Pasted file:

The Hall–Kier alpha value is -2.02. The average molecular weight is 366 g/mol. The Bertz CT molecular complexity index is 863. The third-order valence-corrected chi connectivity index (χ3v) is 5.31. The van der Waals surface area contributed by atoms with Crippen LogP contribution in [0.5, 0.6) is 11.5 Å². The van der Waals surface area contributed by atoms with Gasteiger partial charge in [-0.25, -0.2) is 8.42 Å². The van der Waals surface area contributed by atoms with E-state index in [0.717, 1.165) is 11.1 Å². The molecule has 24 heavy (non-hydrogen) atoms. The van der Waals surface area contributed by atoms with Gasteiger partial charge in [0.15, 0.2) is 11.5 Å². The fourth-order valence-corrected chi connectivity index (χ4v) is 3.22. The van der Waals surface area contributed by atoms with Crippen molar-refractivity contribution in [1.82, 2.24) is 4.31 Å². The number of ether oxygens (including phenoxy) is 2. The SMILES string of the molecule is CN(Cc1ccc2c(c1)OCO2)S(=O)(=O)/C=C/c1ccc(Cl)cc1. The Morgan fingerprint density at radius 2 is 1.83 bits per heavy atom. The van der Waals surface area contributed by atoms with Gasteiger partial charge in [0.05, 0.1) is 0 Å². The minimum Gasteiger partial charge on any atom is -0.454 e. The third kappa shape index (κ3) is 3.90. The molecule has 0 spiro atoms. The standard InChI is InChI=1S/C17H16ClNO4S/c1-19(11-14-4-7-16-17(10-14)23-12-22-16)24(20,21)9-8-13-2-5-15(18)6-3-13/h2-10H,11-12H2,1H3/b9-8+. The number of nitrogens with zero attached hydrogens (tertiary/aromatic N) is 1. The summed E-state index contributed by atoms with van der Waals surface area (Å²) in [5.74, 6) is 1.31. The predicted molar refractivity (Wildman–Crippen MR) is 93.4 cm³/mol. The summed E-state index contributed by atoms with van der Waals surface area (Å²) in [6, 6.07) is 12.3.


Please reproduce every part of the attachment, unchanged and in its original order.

The Hall–Kier alpha value is -2.02. The average molecular weight is 366 g/mol. The Bertz CT molecular complexity index is 863. The third-order valence-corrected chi connectivity index (χ3v) is 5.31. The van der Waals surface area contributed by atoms with Crippen LogP contribution in [0.5, 0.6) is 11.5 Å². The van der Waals surface area contributed by atoms with Gasteiger partial charge in [-0.25, -0.2) is 8.42 Å². The van der Waals surface area contributed by atoms with E-state index in [0.717, 1.165) is 11.1 Å². The molecule has 24 heavy (non-hydrogen) atoms. The van der Waals surface area contributed by atoms with Gasteiger partial charge in [0.15, 0.2) is 11.5 Å². The fourth-order valence-corrected chi connectivity index (χ4v) is 3.22. The van der Waals surface area contributed by atoms with Crippen molar-refractivity contribution in [1.82, 2.24) is 4.31 Å². The number of ether oxygens (including phenoxy) is 2. The SMILES string of the molecule is CN(Cc1ccc2c(c1)OCO2)S(=O)(=O)/C=C/c1ccc(Cl)cc1. The Morgan fingerprint density at radius 2 is 1.83 bits per heavy atom. The van der Waals surface area contributed by atoms with Gasteiger partial charge in [0.05, 0.1) is 0 Å². The minimum Gasteiger partial charge on any atom is -0.454 e. The third kappa shape index (κ3) is 3.90. The molecule has 0 spiro atoms. The standard InChI is InChI=1S/C17H16ClNO4S/c1-19(11-14-4-7-16-17(10-14)23-12-22-16)24(20,21)9-8-13-2-5-15(18)6-3-13/h2-10H,11-12H2,1H3/b9-8+. The number of nitrogens with zero attached hydrogens (tertiary/aromatic N) is 1. The summed E-state index contributed by atoms with van der Waals surface area (Å²) in [5.74, 6) is 1.31. The predicted molar refractivity (Wildman–Crippen MR) is 93.4 cm³/mol. The summed E-state index contributed by atoms with van der Waals surface area (Å²) in [6, 6.07) is 12.3.